A movable bracket or stop 130a is fixedly attached to the forward end of plunger 114a. This bracket is, however, not an essential part of the footrest suspension E, but is utilized only in conjunction with the backrest-footrest linkage H, as will be subsequently described in a separate section of this specification.
The cam 110a is not entirely circular but instead has a reduced-radius or cut-away portion 134a, shown in FIG. 16. Pivoting or twisting the footrest downward causes the square ends and hence the entire shaft 77 to rotate, including its attached cams 110a, 110b. Each of the short cables 112a, 112b therefore winds up on its associated cam. When the footrest is inclined sharply downward, however, the short cable then rests upon the reduced-radius part of its associated cam member, and the force of the associated compression spring is not enough to pull the footrest back up, even though the spring is rather fully compressed. The easiest method then of raising the footrest is to utilize the backrest-footrest linkage, by moving the backrest rearwardly, as will be explained in the later section of this specification.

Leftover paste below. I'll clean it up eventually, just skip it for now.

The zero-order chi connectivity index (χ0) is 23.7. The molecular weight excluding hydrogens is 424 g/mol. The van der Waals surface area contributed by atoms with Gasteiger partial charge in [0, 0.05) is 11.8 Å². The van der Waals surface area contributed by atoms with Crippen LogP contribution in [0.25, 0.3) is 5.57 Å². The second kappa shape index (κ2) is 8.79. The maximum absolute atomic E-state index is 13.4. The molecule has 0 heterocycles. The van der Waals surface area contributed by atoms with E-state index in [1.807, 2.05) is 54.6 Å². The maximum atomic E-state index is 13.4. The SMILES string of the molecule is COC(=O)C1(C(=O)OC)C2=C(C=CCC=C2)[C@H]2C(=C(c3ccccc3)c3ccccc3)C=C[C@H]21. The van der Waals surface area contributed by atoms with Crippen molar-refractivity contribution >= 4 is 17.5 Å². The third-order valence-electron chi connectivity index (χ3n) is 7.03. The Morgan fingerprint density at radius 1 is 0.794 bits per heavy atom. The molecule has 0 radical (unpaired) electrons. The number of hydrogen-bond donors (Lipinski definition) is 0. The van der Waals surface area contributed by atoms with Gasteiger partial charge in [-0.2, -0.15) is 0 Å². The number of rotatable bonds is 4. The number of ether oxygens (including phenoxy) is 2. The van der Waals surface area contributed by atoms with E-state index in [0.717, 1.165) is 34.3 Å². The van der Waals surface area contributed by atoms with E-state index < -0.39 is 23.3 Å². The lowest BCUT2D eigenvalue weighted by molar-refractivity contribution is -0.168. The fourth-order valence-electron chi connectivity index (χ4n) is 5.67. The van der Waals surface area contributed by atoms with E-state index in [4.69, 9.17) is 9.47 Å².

The friction brake mechanism 135 is shown in FIGS. 15, 19 and 20. It includes arms 137 extending transverse to shaft 77. One end of arm 137 is secured underneath seatrest 61. The other end of arm 137 is rotatably supported on a nut 139 which surrounds and is keyed to the square shaft 77. One set of the friction leaves 141 on the nut are secured to arm 137 while another set of leaves 143 are keyed to the nut. A threaded cap 145 on the nut may be used to adjust the braking action.
The mechanism which adjusts the reclining action of the chair is closely interrelated with the mechanism that suspends the rearward end of the body rest assembly. For convenience in description, however, the rear suspension F is considered as including only those parts which actually suspend or support the body rest assembly. The parts of the mechanism which have an adjustment function only are described in the next succeeding section of this specification.
A pair of metal base plates 148a, 148b are fitted into the inner sides of the T-frames of the respective rocker assembles. Thus as shown in FIGS. 5 and 8 the base plate 148b is fitted within the recess 38b that is provided for that purpose in the rocker frame portions 14b, 16b.